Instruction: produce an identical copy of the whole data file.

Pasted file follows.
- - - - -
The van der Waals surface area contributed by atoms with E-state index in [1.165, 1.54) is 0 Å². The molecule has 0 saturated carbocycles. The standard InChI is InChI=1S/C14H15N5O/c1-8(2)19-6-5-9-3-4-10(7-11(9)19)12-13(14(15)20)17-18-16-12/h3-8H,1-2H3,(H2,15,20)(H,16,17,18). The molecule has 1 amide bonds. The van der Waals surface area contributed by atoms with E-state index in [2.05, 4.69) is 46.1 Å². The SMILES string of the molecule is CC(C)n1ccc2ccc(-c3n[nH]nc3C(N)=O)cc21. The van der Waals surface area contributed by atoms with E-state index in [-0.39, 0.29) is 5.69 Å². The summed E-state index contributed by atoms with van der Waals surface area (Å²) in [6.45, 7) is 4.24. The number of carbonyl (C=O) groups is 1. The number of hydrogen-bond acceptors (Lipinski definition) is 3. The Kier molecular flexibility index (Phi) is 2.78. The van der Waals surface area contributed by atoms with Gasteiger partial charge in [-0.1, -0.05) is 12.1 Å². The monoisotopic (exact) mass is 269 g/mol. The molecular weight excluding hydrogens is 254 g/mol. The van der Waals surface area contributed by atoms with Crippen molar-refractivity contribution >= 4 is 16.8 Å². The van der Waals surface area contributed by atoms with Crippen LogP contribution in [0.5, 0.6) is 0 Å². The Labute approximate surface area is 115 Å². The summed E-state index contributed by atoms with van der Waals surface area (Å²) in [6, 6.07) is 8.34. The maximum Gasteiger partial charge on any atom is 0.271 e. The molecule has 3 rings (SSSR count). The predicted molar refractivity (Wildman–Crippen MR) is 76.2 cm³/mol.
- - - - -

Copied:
The van der Waals surface area contributed by atoms with E-state index in [1.165, 1.54) is 0 Å². The molecule has 0 saturated carbocycles. The standard InChI is InChI=1S/C14H15N5O/c1-8(2)19-6-5-9-3-4-10(7-11(9)19)12-13(14(15)20)17-18-16-12/h3-8H,1-2H3,(H2,15,20)(H,16,17,18). The molecule has 1 amide bonds. The van der Waals surface area contributed by atoms with E-state index in [2.05, 4.69) is 46.1 Å². The SMILES string of the molecule is CC(C)n1ccc2ccc(-c3n[nH]nc3C(N)=O)cc21. The van der Waals surface area contributed by atoms with E-state index in [-0.39, 0.29) is 5.69 Å². The summed E-state index contributed by atoms with van der Waals surface area (Å²) in [6.45, 7) is 4.24. The number of carbonyl (C=O) groups is 1. The number of hydrogen-bond acceptors (Lipinski definition) is 3. The Kier molecular flexibility index (Phi) is 2.78. The van der Waals surface area contributed by atoms with Gasteiger partial charge in [-0.1, -0.05) is 12.1 Å². The monoisotopic (exact) mass is 269 g/mol. The molecular weight excluding hydrogens is 254 g/mol. The van der Waals surface area contributed by atoms with Crippen molar-refractivity contribution >= 4 is 16.8 Å². The van der Waals surface area contributed by atoms with Crippen LogP contribution in [0.5, 0.6) is 0 Å². The Labute approximate surface area is 115 Å². The summed E-state index contributed by atoms with van der Waals surface area (Å²) in [6, 6.07) is 8.34. The maximum Gasteiger partial charge on any atom is 0.271 e. The molecule has 3 rings (SSSR count). The predicted molar refractivity (Wildman–Crippen MR) is 76.2 cm³/mol.